In the early days of film photography, the International Organization for Standardization (ISO) defined a standard to determine how sensitive the film was to light. This was known as the ISO speed. It is still relevent in digital photography today – the ISO equivalent speed is still a measure of how sensitive the CCD inside the camera is – and thus how quickly it will capture the image it “sees” through the lens.
ISO speeds normally follow the pattern: 50, 100, 200, 400, 800, 1600. A “slow” ISO speed is at the lower end, ISO 25, 50 etc. A “fast” ISO speed would be 800 or 1600. Most digital compact cameras work in the 100-400 range, although some go higher. Most digital SLRs will work in 100-1600, and some can even cope with 50-3200.
What does this mean for your pictures? Here are some advantages and disadvantages of two extremes of the ISO range:
- Best in sunny conditions outdoors
- Gives good colour saturation
- Best at recording high-contast scenes
- Images have good definition (sharpness)
- Shadows and highlights reproduced in good quality
- File size (for JPGs) will be lower – more images on a memory card
- Leads to slower shutter speeds – can cause camera shake (blur)
- Best in dim conditions – overcast days or indoors without flash
- Gives reduced colour saturation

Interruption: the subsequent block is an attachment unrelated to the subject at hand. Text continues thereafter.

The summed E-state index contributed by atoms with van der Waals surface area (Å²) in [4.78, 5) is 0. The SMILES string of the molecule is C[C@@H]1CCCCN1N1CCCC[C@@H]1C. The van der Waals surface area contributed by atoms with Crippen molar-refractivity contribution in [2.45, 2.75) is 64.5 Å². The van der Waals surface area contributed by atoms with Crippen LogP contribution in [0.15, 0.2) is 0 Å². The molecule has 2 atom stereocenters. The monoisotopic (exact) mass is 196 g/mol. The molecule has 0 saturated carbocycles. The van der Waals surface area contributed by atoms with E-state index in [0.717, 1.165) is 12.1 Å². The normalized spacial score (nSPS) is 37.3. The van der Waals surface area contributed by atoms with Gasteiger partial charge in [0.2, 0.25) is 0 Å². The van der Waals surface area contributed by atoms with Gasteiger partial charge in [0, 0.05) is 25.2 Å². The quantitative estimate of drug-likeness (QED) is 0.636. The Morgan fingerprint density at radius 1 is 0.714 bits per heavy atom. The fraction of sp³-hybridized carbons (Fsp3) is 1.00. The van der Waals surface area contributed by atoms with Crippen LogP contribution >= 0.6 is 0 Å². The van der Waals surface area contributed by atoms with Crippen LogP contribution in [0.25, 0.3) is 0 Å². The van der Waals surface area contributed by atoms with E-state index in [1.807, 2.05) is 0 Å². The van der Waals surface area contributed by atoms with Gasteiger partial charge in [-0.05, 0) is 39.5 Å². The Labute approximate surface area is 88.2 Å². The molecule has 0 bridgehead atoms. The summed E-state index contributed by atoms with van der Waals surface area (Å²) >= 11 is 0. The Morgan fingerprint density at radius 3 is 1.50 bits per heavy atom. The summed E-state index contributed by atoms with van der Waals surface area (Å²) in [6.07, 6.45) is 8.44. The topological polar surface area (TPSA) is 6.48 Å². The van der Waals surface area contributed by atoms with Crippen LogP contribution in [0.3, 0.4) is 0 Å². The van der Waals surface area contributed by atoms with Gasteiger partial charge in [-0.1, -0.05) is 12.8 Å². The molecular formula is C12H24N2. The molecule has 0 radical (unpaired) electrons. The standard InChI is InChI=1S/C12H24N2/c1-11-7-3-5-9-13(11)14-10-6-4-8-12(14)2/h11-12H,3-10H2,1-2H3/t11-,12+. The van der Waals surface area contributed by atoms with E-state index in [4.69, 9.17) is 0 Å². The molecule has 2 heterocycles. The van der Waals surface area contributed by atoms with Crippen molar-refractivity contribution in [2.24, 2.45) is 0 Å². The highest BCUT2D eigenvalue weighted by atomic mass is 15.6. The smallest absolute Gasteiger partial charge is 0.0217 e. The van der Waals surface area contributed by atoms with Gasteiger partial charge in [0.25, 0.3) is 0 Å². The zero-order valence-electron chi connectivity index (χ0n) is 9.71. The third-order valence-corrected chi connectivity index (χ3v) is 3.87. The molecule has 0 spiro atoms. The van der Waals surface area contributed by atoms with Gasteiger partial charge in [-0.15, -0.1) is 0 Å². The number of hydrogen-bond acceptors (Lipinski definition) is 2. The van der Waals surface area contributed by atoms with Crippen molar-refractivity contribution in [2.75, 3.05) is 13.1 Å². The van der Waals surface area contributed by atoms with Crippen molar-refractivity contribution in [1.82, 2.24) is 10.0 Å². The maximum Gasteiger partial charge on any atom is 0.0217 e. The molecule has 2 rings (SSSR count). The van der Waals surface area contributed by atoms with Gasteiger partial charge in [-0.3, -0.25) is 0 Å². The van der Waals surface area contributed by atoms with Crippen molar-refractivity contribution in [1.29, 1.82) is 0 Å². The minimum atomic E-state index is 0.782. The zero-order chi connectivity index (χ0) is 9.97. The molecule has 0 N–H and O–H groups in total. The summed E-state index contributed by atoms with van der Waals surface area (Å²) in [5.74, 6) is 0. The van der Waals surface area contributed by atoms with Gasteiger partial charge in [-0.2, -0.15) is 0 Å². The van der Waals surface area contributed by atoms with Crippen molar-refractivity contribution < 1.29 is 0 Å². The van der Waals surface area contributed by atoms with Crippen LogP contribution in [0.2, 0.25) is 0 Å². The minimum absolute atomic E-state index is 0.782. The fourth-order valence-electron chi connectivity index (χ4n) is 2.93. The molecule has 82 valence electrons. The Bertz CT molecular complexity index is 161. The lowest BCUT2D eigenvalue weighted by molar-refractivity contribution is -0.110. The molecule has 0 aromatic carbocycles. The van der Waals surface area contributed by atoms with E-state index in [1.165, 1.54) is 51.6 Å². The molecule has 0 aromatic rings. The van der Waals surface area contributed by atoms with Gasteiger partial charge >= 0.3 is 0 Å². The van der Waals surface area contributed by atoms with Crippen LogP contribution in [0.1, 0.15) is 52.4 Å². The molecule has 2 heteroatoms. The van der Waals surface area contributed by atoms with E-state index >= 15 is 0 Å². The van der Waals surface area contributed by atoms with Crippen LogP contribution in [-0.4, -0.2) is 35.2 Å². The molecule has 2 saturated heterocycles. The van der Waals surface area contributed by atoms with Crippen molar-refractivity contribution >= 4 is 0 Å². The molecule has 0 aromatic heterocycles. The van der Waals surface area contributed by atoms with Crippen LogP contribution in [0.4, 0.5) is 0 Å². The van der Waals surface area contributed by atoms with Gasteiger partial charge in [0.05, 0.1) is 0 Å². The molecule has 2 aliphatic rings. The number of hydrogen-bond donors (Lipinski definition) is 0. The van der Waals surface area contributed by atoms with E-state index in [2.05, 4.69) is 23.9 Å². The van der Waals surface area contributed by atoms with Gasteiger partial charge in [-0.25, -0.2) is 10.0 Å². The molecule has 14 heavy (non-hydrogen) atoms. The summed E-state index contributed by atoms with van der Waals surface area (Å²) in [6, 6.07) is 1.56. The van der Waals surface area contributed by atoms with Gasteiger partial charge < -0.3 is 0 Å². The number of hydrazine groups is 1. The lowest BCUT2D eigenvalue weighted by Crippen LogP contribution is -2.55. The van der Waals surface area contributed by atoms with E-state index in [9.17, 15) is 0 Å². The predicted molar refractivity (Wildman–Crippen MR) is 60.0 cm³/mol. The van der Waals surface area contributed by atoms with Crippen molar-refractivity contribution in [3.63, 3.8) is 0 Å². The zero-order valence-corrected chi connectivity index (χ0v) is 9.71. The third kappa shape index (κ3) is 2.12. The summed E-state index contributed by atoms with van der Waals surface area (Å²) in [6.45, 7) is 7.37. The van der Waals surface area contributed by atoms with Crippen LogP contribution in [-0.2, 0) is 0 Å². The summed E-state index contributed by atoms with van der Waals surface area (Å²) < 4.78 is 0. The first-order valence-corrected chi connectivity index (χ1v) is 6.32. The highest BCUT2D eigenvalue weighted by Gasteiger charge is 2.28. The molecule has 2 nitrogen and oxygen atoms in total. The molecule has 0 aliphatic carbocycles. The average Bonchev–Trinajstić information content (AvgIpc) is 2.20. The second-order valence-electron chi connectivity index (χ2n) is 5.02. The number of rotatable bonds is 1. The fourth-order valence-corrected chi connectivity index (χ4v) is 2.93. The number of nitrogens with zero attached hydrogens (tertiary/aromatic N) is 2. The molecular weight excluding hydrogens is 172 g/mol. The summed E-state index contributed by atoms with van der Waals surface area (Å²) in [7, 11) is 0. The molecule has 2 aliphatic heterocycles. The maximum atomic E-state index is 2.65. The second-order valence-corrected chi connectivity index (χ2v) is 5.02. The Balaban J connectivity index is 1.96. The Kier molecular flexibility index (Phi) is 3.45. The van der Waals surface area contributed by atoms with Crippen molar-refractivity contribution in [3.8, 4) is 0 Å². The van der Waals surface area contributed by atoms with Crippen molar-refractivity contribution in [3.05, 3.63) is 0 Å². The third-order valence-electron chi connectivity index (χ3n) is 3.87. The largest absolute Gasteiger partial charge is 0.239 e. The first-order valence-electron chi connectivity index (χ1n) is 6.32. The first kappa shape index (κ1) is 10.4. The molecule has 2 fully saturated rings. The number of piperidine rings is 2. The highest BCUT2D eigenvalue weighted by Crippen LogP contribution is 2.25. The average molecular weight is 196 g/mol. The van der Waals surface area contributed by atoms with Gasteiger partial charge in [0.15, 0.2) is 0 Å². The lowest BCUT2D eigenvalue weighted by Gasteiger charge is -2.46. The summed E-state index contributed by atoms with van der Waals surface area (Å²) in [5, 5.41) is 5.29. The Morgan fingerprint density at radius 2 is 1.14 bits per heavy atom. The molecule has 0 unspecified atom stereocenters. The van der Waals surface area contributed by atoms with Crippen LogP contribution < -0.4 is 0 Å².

- Best at recording low-contrast scenes
- Images have reduced definition (sharpness)
- Shadow areas likely to suffer from ISO “noise”
- File size (for JPGs) will be higher – fewer images on a memory card
- Leads to higher shutter speeds – often avoiding blurry pictures
In the above images, I have not done anything to alter the quality apart from cropping and resizing for the web. But this doesn’t show the full story – here’s a full-size comparision between the photos – showing the centre portion round the doorway:
Of course, these effects go gradually from one end to the other as you go through 200, 400 and 800. It’s always a trade-off between being able to take (any) picture (in dim conditions) and the technical quality that will result from using a high ISO speed. And the beauty of digital is that you can change the setting from one shot to the next if you need to – in the days of film, you were stuck with it for the whole roll!
So, if your camera will let you set the ISO speed manually, why not have a go at experimenting with different speeds next time you are out shooting? You will then learn what gives you the best results in various lighting conditions.